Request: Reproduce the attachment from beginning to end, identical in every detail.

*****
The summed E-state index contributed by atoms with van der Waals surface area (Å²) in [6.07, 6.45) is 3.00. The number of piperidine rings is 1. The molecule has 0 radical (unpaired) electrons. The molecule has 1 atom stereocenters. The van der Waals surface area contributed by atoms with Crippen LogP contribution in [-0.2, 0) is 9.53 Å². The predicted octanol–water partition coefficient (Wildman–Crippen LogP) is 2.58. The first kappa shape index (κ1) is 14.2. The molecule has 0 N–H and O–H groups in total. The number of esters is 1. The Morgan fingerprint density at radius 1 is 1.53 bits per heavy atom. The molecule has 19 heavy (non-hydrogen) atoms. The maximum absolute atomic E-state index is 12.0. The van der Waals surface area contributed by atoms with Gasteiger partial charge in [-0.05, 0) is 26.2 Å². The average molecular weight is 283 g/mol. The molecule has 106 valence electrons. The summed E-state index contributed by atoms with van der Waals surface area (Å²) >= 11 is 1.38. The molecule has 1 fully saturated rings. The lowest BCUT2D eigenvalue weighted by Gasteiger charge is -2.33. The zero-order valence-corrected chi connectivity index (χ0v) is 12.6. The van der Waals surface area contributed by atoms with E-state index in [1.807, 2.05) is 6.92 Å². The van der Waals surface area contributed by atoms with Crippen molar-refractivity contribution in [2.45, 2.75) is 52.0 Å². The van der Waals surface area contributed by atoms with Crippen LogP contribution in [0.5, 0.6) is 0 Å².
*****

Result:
The summed E-state index contributed by atoms with van der Waals surface area (Å²) in [6.07, 6.45) is 3.00. The number of piperidine rings is 1. The molecule has 0 radical (unpaired) electrons. The molecule has 1 atom stereocenters. The van der Waals surface area contributed by atoms with Crippen LogP contribution in [-0.2, 0) is 9.53 Å². The predicted octanol–water partition coefficient (Wildman–Crippen LogP) is 2.58. The first kappa shape index (κ1) is 14.2. The molecule has 0 N–H and O–H groups in total. The number of esters is 1. The Morgan fingerprint density at radius 1 is 1.53 bits per heavy atom. The molecule has 19 heavy (non-hydrogen) atoms. The maximum absolute atomic E-state index is 12.0. The van der Waals surface area contributed by atoms with Gasteiger partial charge in [-0.05, 0) is 26.2 Å². The average molecular weight is 283 g/mol. The molecule has 106 valence electrons. The summed E-state index contributed by atoms with van der Waals surface area (Å²) >= 11 is 1.38. The molecule has 1 fully saturated rings. The lowest BCUT2D eigenvalue weighted by Gasteiger charge is -2.33. The zero-order valence-corrected chi connectivity index (χ0v) is 12.6. The van der Waals surface area contributed by atoms with E-state index in [1.807, 2.05) is 6.92 Å². The van der Waals surface area contributed by atoms with Crippen molar-refractivity contribution in [2.45, 2.75) is 52.0 Å². The van der Waals surface area contributed by atoms with Crippen LogP contribution in [0.5, 0.6) is 0 Å².